For this, you need a 22cm springform, quite a bit of tin foil and a larger oven tray that the 22cm springform can fit into.
Prep Time20 mins
Cook Time1 hr
Total Time1 hr 20 mins
Course: Cake
Cuisine: Scandinavian
Servings: 10
Author: Bronte Aurell

Ingredients

  • 200 g biscuits I used half and half 'Nice' biscuits and 'Ginger thins' but you can use whatever combo you like of a good plain biscuit
  • 100 g melted butter
  • 650 g Philadelphia full fat cream cheese
  • 140 g caster sugar
  • 150 ml sour cream
  • 2 tsp vanilla sugar or extract
  • 1 tsp lemon zest
  • 2 tbsp lemon juice
  • 3 eggs + 3 egg yolks
  • ½ jar of cloudberry jam

Instructions

  • Turn the oven to 150C (140, if fan oven)
  • Prepare the spring form - wrap the sides in tin foil to avoid water seap in when baking place in a water bath (ideally, use a 'no leak' spring form - Lakeland has these, they are brilliant). Place the tin in the larger roasting tin.
  • Crush the biscuits (either with a rolling pin or in a food processor) and mix with the melted butter. Add the mixture to the base of the tin - and press down evenly all around to form a uniform level layer at the base of the spring form.
  • In a mixer, add the cream cheese and whisk for 30 seconds to break up any lumps. Add all ingredients except the eggs and whisk to combine fully. Add the eggs and whisk again (don't over whisk or the result may be too stodgy).
  • Pour the mixture into the round tin. Pour approximately 2cm water into the larger tin - this will form a bain-marie and will help the cheesecake cook evenly.
  • Place in the middle of the oven and bake for 55 min to one hour depending on your oven - check it, it should wobble ever so slightly in the middle (but only a little). It may need another 5 minutes.
  • Turn off the oven and open the door. Leave the cake in there for an hour, then remove and place in the fridge for at least 4 hours.
  • To serve: Using a knife or metal spatula, carefully trace around the edge to release the sides of the cake, the open the spring form. It may be easiest to serve on the actual tray, especially if some water has come in contact with the base.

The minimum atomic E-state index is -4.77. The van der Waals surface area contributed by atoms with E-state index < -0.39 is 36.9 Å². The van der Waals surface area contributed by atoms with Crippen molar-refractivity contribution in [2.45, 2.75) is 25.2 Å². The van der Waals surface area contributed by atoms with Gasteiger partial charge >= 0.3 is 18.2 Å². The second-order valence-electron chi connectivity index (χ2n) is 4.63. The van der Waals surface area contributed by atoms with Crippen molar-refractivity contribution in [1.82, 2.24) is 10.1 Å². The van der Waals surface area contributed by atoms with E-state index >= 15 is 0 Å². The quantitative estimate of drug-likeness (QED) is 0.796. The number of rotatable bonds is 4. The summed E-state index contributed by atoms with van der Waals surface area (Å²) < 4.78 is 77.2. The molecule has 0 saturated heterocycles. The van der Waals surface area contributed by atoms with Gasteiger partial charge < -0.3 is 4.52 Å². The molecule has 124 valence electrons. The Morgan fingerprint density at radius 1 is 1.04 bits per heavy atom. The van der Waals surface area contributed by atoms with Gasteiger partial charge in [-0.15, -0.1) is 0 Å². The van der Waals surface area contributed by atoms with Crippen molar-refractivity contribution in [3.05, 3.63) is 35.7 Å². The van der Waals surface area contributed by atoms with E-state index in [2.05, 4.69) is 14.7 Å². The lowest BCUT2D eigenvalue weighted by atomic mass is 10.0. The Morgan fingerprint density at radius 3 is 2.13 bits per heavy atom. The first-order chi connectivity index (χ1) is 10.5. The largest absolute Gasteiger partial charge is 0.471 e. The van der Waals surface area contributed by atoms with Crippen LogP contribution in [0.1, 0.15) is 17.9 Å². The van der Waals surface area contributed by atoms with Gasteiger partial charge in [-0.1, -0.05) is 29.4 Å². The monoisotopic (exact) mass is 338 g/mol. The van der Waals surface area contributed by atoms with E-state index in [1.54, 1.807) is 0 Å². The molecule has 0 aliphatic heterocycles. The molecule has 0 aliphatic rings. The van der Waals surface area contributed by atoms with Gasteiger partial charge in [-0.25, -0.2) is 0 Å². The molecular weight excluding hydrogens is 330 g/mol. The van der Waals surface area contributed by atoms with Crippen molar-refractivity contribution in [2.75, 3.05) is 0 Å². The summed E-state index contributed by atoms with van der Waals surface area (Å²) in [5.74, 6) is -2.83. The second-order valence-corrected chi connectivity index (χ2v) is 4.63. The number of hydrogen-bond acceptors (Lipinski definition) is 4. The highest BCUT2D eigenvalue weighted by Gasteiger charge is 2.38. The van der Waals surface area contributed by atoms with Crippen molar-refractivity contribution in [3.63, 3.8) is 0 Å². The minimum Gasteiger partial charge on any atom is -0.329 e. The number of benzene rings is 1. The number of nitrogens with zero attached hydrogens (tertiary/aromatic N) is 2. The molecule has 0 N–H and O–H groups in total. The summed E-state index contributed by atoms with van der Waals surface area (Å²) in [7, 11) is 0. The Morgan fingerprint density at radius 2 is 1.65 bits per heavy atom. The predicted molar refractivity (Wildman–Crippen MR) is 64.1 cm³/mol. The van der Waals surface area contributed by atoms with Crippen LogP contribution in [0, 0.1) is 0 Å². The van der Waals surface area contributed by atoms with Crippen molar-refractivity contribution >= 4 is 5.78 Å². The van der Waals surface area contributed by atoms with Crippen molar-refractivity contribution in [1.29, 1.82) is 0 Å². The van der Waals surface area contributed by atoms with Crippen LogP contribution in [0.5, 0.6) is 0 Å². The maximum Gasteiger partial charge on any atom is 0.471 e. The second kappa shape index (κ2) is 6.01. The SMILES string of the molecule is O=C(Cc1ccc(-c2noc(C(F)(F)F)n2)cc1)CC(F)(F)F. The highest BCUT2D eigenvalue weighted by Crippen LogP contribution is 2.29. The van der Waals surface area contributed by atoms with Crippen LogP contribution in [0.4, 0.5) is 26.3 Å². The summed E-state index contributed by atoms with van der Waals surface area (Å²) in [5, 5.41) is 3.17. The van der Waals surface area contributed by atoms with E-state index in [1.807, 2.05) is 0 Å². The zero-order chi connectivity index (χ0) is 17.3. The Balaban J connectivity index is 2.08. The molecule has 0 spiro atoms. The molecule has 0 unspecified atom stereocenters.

• In a saucepan, heat the jam and a small splash of water. when warm (not hot), pour over the cake and spread carefully to cover. If you are lucky enough to have a few real cloudberries, add these to decorate.
    ScandiKitchen Wild Cloudberry Jam 200g
    £5.99 £5.39

WIN The Legacy Box Set 1 & 2

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Did you catch The Legacy when it was on telly? Fear not – the box set is out soon and you can catch both seasons (and have yourself a wonderful Legacy-Marathon on a rainy day!).

Following the siblings inheriting their mother’s estate – and the subsequent issues with splitting the house and money – The Legacy is both exciting, wonderful, clever and comforting all in one. Well worth watching.

We’ve been given a box set to give away to one lucky winner – to be in with a chance to win, simply answer this easy question:

Which of these is not a town in Denmark?

a) Bøgballe

b) Middlefart

c) Gothenburg

Answer by email to iloveherring@scandikitchen.co.uk before Tuesday 21st July 2015 at noon.

Alternatively, if you don’t win, you can buy the DVD here

Usual rules apply (no cheating, one winner only, winner picked at random from correct entries, no alternative prize, winner will be notified by email, responsibility with this competition lies with ArrowFilms).

 

Recipe: A Simple Salad

July 2, 2015 | Leave a comment

A Simple Salad

It’s nearly the end of Asparagus and broad bean season, so best make this delicious little side salad this week.
Course: Salad
Cuisine: Scandinavian
Author: Bronte Aurell

Ingredients

Dressing

  • 2 tbsp olive oil
  • 1 tbsp white wine vinegar
  • 1 tbsp balsamic vinegar
  • salt
  • pepper
  • fresh tarragon to taste

Instructions

  • Cook the beans in boiling water for 1-2 minutes, then throw in the Asparagus and cook for a further 2 minutes of cooking. Plunge into ice-cold water to stop the cooking process.
  • Arrange the asparagus on a plate, add the beans. Chop some fresh tarragon and scatter over. Add shavings of cheese, to taste, as top with dressing.
  • Serve immediately.